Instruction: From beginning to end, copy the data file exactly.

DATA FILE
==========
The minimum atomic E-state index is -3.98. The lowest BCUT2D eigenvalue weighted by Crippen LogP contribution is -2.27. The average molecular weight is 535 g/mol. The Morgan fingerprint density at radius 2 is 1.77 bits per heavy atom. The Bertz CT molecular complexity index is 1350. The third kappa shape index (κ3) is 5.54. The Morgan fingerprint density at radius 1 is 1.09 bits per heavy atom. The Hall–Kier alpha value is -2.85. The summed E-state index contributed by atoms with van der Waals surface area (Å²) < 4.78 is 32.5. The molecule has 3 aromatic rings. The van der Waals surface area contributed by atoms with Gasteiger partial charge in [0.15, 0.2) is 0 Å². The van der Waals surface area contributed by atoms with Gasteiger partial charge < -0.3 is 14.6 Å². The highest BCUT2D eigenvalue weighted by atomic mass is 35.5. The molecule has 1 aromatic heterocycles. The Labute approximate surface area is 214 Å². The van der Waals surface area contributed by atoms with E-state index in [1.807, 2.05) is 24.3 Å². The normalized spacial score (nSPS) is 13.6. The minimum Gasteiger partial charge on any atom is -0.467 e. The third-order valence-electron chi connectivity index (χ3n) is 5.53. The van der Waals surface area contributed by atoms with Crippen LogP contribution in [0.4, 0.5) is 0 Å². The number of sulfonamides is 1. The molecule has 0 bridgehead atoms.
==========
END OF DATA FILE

The minimum atomic E-state index is -3.98. The lowest BCUT2D eigenvalue weighted by Crippen LogP contribution is -2.27. The average molecular weight is 535 g/mol. The Morgan fingerprint density at radius 2 is 1.77 bits per heavy atom. The Bertz CT molecular complexity index is 1350. The third kappa shape index (κ3) is 5.54. The Morgan fingerprint density at radius 1 is 1.09 bits per heavy atom. The Hall–Kier alpha value is -2.85. The summed E-state index contributed by atoms with van der Waals surface area (Å²) < 4.78 is 32.5. The molecule has 3 aromatic rings. The van der Waals surface area contributed by atoms with Gasteiger partial charge in [0.15, 0.2) is 0 Å². The van der Waals surface area contributed by atoms with Gasteiger partial charge < -0.3 is 14.6 Å². The highest BCUT2D eigenvalue weighted by atomic mass is 35.5. The molecule has 1 aromatic heterocycles. The Labute approximate surface area is 214 Å². The van der Waals surface area contributed by atoms with E-state index in [1.807, 2.05) is 24.3 Å². The normalized spacial score (nSPS) is 13.6. The minimum Gasteiger partial charge on any atom is -0.467 e. The third-order valence-electron chi connectivity index (χ3n) is 5.53. The van der Waals surface area contributed by atoms with Crippen LogP contribution in [0.4, 0.5) is 0 Å². The number of sulfonamides is 1. The molecule has 0 bridgehead atoms.